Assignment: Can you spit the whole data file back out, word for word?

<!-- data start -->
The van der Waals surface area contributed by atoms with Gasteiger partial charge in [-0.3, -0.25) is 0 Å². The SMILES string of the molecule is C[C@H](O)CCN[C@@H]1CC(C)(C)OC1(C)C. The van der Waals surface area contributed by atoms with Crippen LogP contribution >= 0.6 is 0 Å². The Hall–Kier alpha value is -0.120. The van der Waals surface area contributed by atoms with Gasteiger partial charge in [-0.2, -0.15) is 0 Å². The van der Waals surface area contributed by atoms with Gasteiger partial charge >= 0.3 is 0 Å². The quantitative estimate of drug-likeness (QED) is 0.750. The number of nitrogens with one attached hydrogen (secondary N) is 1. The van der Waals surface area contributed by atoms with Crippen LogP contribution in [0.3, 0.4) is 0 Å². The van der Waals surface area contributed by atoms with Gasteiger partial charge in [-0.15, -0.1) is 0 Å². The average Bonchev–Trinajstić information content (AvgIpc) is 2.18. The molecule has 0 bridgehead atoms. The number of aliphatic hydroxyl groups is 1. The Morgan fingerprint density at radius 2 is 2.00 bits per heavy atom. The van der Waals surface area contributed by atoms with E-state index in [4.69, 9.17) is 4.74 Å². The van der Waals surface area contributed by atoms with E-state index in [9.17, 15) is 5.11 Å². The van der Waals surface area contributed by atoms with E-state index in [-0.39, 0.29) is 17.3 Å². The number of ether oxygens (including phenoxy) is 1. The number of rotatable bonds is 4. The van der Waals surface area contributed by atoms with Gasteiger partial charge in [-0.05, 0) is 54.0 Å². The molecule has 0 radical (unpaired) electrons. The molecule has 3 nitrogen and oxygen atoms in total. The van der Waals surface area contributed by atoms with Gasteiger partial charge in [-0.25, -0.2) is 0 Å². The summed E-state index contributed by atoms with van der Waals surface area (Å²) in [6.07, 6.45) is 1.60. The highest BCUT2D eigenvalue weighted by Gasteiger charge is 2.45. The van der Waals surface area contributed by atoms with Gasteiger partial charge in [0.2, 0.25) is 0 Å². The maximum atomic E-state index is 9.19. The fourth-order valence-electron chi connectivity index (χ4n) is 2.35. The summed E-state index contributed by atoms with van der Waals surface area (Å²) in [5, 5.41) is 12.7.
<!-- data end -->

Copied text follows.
The van der Waals surface area contributed by atoms with Gasteiger partial charge in [-0.3, -0.25) is 0 Å². The SMILES string of the molecule is C[C@H](O)CCN[C@@H]1CC(C)(C)OC1(C)C. The van der Waals surface area contributed by atoms with Crippen LogP contribution >= 0.6 is 0 Å². The Hall–Kier alpha value is -0.120. The van der Waals surface area contributed by atoms with Gasteiger partial charge in [-0.2, -0.15) is 0 Å². The van der Waals surface area contributed by atoms with Gasteiger partial charge >= 0.3 is 0 Å². The quantitative estimate of drug-likeness (QED) is 0.750. The number of nitrogens with one attached hydrogen (secondary N) is 1. The van der Waals surface area contributed by atoms with Crippen LogP contribution in [0.3, 0.4) is 0 Å². The van der Waals surface area contributed by atoms with Gasteiger partial charge in [-0.15, -0.1) is 0 Å². The average Bonchev–Trinajstić information content (AvgIpc) is 2.18. The molecule has 0 bridgehead atoms. The number of aliphatic hydroxyl groups is 1. The Morgan fingerprint density at radius 2 is 2.00 bits per heavy atom. The van der Waals surface area contributed by atoms with E-state index in [4.69, 9.17) is 4.74 Å². The van der Waals surface area contributed by atoms with E-state index in [9.17, 15) is 5.11 Å². The van der Waals surface area contributed by atoms with E-state index in [-0.39, 0.29) is 17.3 Å². The number of ether oxygens (including phenoxy) is 1. The number of rotatable bonds is 4. The van der Waals surface area contributed by atoms with Gasteiger partial charge in [-0.05, 0) is 54.0 Å². The molecule has 0 radical (unpaired) electrons. The molecule has 3 nitrogen and oxygen atoms in total. The van der Waals surface area contributed by atoms with Gasteiger partial charge in [-0.25, -0.2) is 0 Å². The summed E-state index contributed by atoms with van der Waals surface area (Å²) in [6.07, 6.45) is 1.60. The highest BCUT2D eigenvalue weighted by Gasteiger charge is 2.45. The van der Waals surface area contributed by atoms with Gasteiger partial charge in [0.2, 0.25) is 0 Å². The maximum atomic E-state index is 9.19. The fourth-order valence-electron chi connectivity index (χ4n) is 2.35. The summed E-state index contributed by atoms with van der Waals surface area (Å²) in [5, 5.41) is 12.7.